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Spokane, Washington  Est. May 19, 1883
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Spokane County considers partnerships, sites for sheriff’s deputy training facility

Spokane County is casting a wide net for partners to help construct a permanent home to train sheriff’s deputies, including a potential deal with the Kalispel Tribe.

Commissioner Todd Mielke said there’s no rush to make a decision, because the Sheriff’s Office has a good deal going with East Valley School District leasing Mountain View Middle School in Newman Lake. The training facilities were moved from the former University City Mall earlier this year. That building has since been demolished ahead of planned redevelopment along East Sprague Avenue in Spokane Valley.

Mielke said talks with the Kalispels are separate from the county’s stated opposition to plans by the Spokane Tribe to build a casino on the West Plains. The Kalispels operate Northern Quest Resort & Casino in Airway Heights, and Mielke and his colleagues have drawn criticism for opposing the Spokanes’ casino project, which they say will affect operations at nearby Fairchild Air Force Base.

“We do interlocal agreements with government entities all the time,” Mielke said. “The Kalispels are another governmental entity.”

Sheriff Ozzie Knezovich, who said his top choice would be rehabilitating property next to the Spokane County Raceway for training, said talks with the Kalispels were about trying to offer a training partnership with the area’s tribal police agencies. If the county decides to renovate the raceway property, tribal law enforcement agencies would be invited in, Knezovich said.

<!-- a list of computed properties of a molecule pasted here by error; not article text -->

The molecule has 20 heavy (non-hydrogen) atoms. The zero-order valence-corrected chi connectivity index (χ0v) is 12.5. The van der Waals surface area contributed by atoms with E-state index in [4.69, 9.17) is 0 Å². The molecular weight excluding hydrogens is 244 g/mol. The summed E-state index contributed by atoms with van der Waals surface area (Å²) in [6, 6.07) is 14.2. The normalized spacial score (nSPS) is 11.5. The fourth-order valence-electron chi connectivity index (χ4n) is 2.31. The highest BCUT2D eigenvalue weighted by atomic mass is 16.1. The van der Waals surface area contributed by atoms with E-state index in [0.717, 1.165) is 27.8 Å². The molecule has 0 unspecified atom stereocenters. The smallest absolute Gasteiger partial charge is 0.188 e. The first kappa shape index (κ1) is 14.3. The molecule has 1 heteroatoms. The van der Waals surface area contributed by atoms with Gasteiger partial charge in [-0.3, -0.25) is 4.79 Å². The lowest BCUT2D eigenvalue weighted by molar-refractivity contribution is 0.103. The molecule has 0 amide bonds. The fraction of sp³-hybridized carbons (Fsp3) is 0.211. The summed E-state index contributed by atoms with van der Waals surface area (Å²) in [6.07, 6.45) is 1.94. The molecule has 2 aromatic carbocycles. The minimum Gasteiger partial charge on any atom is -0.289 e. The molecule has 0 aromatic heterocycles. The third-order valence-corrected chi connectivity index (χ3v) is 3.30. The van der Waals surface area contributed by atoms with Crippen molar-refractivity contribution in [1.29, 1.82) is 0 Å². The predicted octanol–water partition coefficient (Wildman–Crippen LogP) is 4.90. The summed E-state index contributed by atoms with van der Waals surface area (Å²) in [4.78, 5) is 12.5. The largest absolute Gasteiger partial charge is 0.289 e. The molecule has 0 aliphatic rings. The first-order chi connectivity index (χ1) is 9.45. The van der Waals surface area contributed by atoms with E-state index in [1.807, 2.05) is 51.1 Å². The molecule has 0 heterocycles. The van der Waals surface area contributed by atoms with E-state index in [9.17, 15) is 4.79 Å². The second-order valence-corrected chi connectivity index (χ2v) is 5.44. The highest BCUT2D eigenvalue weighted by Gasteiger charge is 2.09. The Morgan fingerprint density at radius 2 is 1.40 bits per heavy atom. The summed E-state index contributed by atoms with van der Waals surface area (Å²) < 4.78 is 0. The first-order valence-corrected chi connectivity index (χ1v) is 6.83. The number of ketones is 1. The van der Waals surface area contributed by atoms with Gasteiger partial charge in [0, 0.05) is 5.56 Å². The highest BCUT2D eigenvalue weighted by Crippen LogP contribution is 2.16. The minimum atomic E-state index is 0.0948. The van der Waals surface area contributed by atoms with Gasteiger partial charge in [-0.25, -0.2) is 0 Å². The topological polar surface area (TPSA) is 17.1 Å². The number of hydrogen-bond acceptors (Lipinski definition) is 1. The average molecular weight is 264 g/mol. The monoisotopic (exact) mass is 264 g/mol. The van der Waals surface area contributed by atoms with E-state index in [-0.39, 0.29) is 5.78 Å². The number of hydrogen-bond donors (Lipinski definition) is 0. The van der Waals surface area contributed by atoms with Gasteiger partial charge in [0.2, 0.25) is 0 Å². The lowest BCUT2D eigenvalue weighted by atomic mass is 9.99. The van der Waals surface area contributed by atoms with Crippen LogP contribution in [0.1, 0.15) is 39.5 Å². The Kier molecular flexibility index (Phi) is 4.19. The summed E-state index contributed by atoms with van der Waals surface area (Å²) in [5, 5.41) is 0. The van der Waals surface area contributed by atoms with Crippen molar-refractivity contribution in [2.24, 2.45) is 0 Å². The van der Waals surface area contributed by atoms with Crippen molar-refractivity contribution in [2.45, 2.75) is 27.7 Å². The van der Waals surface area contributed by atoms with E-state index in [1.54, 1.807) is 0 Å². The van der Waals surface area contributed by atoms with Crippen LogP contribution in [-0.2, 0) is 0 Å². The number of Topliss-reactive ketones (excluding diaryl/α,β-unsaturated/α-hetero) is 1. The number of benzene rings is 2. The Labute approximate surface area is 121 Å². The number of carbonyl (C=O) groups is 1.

Mielke said other options include remaining with the East Valley School District or partnering with the Community Colleges of Spokane. All options are being explored, he said.

“Right now, we’re surviving,” Mielke said. “If we want to expand the training program, we may need to look at other options.”

Spokane County is making a monthly rent payment of $6,355 to East Valley for use of the middle school property, at 12325 E. Grace Ave. The school was shuttered in 2011. The agreement runs through August 2016.

Before moving into the school, the county was paying $159,000 annually, or $13,250, in monthly rent to use the University City property. The county initially agreed to lease the building in January 2009.

Knezovich said building a permanent training facility would help improve the office’s efforts to increase professionalism. He ranked the importance of beefing up training facilities just below receiving more money from the county to hire additional deputies.

“Take a look at any of the lawsuits that are filed against law enforcement in this country, and the number one thing you see is ‘failure to train,’ ” Knezovich said.

Mielke said Spokane County commissioners would continue to look at their options, and a decision would be made not only on affordability, but also the quality of the proposal.

“I want flagship facilities,” he said.

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